Lessons From the Barstool

These stools. These metal barstools, that you find in all the hip new restaurants in the fancy areas of your cities. Those fancy restaurants, the ones with the dim edison bulbs and the reclaimed wood walls, the expensive food served on troughs or whatever, and of course, these stools. There’s even memes made about them.

While you may have your own opinions about these aforementioned fancy restaurants, one thing everyone agrees with, is the fact that these stools aren’t very good for sitting. Which is the one thing they are supposed to be good at.

But as all things in life, it all depends on your perspective. These may be slow torture devices for the people who are unfortunate enough to have to sit on them for extended periods of time, but for the restaurant owners, these make perfect sense. How is that? Well, long story short, the design of these stools make perfect business sense.

  • They are affordable and easy to replace
  • They are lightweight and can be moved around easily
  • They can be stacked on top of each other for storage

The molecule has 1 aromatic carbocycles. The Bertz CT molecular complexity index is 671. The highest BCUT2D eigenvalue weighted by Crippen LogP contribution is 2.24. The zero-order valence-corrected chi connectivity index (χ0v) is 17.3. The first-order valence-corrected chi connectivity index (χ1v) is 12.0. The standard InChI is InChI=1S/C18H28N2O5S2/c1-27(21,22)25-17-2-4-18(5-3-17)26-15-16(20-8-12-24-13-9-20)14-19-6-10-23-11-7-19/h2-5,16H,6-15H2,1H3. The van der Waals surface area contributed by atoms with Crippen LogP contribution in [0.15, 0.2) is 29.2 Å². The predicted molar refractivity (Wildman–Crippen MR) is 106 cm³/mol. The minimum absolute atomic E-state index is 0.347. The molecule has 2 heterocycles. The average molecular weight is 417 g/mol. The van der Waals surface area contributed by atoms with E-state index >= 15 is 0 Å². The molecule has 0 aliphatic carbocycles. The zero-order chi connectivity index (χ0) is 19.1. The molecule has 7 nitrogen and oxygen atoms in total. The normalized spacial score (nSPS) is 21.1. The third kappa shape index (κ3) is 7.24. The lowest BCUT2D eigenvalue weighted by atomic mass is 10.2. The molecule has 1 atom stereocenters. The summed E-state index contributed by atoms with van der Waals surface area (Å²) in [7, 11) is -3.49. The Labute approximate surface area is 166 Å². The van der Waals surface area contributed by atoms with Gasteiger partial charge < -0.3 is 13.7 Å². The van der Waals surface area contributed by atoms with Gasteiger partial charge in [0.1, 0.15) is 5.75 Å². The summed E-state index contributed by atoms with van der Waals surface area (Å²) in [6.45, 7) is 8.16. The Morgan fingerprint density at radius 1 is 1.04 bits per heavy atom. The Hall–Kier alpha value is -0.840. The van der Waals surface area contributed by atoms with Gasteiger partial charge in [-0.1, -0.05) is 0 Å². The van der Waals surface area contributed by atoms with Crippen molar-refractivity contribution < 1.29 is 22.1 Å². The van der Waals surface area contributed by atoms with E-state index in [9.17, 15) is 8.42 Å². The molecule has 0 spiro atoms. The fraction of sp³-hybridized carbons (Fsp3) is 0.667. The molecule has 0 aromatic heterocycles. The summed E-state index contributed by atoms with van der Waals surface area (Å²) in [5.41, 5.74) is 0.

• They have a hole in the middle of the seating part where you can grab them and move them around
  • They’re made of metal so they are durable and can withstand damage
  • They come in different colors and you can customize them to suit your branding- they can be plain or colorful, they can be pristine or dinged up, they can look modern or rustic- whatever the ambience of your restaurant, you can make them suit that style.

All in all, one can say that these stools provide the features that their CUSTOMERS want. However, the customers that purchase these stools, are not the end users of these stools. Herein lies a key point to remember when it comes to human centered design- when you are gathering requirements and trying to understand the domain where your proposed solution will lie, it’s important to note all the different people who the design will impact. In many cases, the customers who will purchase your design or your services, are not the users who will end up using and interacting with what you have created. These stools are a perfect example of this. While the customer gets all that they want (affordability, portability, customizability), the user does not get the single most important thing that they want, and perhaps the only thing that they need, and that is comfort.

So the next time you are creating something, please remember these stools- and how your customer is not necessarily your user.

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